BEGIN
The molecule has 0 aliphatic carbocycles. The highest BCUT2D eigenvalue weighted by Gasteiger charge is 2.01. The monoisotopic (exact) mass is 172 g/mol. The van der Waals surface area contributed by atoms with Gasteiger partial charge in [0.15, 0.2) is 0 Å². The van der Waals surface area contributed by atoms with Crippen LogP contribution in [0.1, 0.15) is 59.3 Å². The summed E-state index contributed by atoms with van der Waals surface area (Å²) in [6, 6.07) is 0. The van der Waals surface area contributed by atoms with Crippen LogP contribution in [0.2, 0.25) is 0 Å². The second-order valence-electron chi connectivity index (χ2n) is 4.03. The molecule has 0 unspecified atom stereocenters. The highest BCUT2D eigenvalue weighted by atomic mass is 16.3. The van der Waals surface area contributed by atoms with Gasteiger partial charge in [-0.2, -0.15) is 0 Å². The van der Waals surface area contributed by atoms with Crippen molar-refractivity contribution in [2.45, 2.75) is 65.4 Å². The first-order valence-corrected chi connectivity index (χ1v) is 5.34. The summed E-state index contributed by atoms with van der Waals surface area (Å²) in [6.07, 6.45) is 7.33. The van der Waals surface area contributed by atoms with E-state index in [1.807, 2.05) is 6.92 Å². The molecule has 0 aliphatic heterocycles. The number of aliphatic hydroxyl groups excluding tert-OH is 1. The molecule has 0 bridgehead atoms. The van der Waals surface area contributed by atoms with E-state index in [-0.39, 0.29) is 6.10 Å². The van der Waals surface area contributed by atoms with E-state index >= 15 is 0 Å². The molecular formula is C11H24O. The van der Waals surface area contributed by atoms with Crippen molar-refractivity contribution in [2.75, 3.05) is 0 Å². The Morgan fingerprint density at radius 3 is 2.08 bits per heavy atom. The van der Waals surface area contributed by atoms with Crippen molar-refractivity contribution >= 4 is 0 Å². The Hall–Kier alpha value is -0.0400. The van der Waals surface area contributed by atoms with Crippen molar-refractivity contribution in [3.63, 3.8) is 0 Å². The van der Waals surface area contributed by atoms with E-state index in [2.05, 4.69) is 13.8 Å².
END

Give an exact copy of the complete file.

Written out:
The molecule has 0 aliphatic carbocycles. The highest BCUT2D eigenvalue weighted by Gasteiger charge is 2.01. The monoisotopic (exact) mass is 172 g/mol. The van der Waals surface area contributed by atoms with Gasteiger partial charge in [0.15, 0.2) is 0 Å². The van der Waals surface area contributed by atoms with Crippen LogP contribution in [0.1, 0.15) is 59.3 Å². The summed E-state index contributed by atoms with van der Waals surface area (Å²) in [6, 6.07) is 0. The van der Waals surface area contributed by atoms with Crippen LogP contribution in [0.2, 0.25) is 0 Å². The second-order valence-electron chi connectivity index (χ2n) is 4.03. The molecule has 0 unspecified atom stereocenters. The highest BCUT2D eigenvalue weighted by atomic mass is 16.3. The van der Waals surface area contributed by atoms with Gasteiger partial charge in [-0.2, -0.15) is 0 Å². The van der Waals surface area contributed by atoms with Crippen molar-refractivity contribution in [2.45, 2.75) is 65.4 Å². The first-order valence-corrected chi connectivity index (χ1v) is 5.34. The summed E-state index contributed by atoms with van der Waals surface area (Å²) in [6.07, 6.45) is 7.33. The van der Waals surface area contributed by atoms with E-state index in [1.807, 2.05) is 6.92 Å². The molecule has 0 aliphatic heterocycles. The number of aliphatic hydroxyl groups excluding tert-OH is 1. The molecule has 0 bridgehead atoms. The van der Waals surface area contributed by atoms with E-state index in [-0.39, 0.29) is 6.10 Å². The van der Waals surface area contributed by atoms with E-state index >= 15 is 0 Å². The molecular formula is C11H24O. The van der Waals surface area contributed by atoms with Crippen molar-refractivity contribution in [2.75, 3.05) is 0 Å². The Morgan fingerprint density at radius 3 is 2.08 bits per heavy atom. The van der Waals surface area contributed by atoms with Crippen molar-refractivity contribution >= 4 is 0 Å². The Hall–Kier alpha value is -0.0400. The van der Waals surface area contributed by atoms with Crippen molar-refractivity contribution in [3.63, 3.8) is 0 Å². The van der Waals surface area contributed by atoms with E-state index in [2.05, 4.69) is 13.8 Å².